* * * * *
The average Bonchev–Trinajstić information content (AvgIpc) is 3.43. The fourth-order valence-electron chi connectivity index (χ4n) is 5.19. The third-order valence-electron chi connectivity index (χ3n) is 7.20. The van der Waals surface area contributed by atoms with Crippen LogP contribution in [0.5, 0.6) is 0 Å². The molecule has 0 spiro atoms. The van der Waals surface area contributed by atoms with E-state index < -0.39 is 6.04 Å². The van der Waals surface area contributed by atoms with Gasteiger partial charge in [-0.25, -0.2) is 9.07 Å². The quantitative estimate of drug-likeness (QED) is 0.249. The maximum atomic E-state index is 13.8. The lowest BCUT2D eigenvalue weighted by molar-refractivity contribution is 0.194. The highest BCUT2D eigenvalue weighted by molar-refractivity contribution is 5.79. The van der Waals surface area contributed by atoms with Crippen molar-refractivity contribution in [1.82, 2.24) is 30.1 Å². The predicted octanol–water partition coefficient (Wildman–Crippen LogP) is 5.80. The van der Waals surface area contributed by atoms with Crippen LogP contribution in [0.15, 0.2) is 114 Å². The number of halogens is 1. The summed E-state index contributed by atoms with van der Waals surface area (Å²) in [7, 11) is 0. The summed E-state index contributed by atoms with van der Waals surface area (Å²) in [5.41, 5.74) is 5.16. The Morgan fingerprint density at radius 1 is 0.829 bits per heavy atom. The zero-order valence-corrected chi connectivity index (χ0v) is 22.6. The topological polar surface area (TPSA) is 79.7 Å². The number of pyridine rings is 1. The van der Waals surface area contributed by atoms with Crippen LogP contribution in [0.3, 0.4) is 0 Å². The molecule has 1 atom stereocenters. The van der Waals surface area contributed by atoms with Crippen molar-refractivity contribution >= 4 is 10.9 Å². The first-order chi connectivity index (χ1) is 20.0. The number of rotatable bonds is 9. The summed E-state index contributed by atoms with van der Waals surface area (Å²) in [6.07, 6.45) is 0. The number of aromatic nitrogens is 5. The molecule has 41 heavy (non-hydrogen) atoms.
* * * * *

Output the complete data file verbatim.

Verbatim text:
The average Bonchev–Trinajstić information content (AvgIpc) is 3.43. The fourth-order valence-electron chi connectivity index (χ4n) is 5.19. The third-order valence-electron chi connectivity index (χ3n) is 7.20. The van der Waals surface area contributed by atoms with Crippen LogP contribution in [0.5, 0.6) is 0 Å². The molecule has 0 spiro atoms. The van der Waals surface area contributed by atoms with E-state index < -0.39 is 6.04 Å². The van der Waals surface area contributed by atoms with Gasteiger partial charge in [-0.25, -0.2) is 9.07 Å². The quantitative estimate of drug-likeness (QED) is 0.249. The maximum atomic E-state index is 13.8. The lowest BCUT2D eigenvalue weighted by molar-refractivity contribution is 0.194. The highest BCUT2D eigenvalue weighted by molar-refractivity contribution is 5.79. The van der Waals surface area contributed by atoms with Crippen molar-refractivity contribution in [1.82, 2.24) is 30.1 Å². The predicted octanol–water partition coefficient (Wildman–Crippen LogP) is 5.80. The van der Waals surface area contributed by atoms with Crippen LogP contribution in [0.15, 0.2) is 114 Å². The number of halogens is 1. The summed E-state index contributed by atoms with van der Waals surface area (Å²) in [7, 11) is 0. The summed E-state index contributed by atoms with van der Waals surface area (Å²) in [5.41, 5.74) is 5.16. The Morgan fingerprint density at radius 1 is 0.829 bits per heavy atom. The zero-order valence-corrected chi connectivity index (χ0v) is 22.6. The topological polar surface area (TPSA) is 79.7 Å². The number of pyridine rings is 1. The van der Waals surface area contributed by atoms with Crippen LogP contribution in [0.3, 0.4) is 0 Å². The molecule has 1 atom stereocenters. The van der Waals surface area contributed by atoms with Crippen molar-refractivity contribution >= 4 is 10.9 Å². The first-order chi connectivity index (χ1) is 20.0. The number of rotatable bonds is 9. The summed E-state index contributed by atoms with van der Waals surface area (Å²) in [6.07, 6.45) is 0. The number of aromatic nitrogens is 5. The molecule has 41 heavy (non-hydrogen) atoms.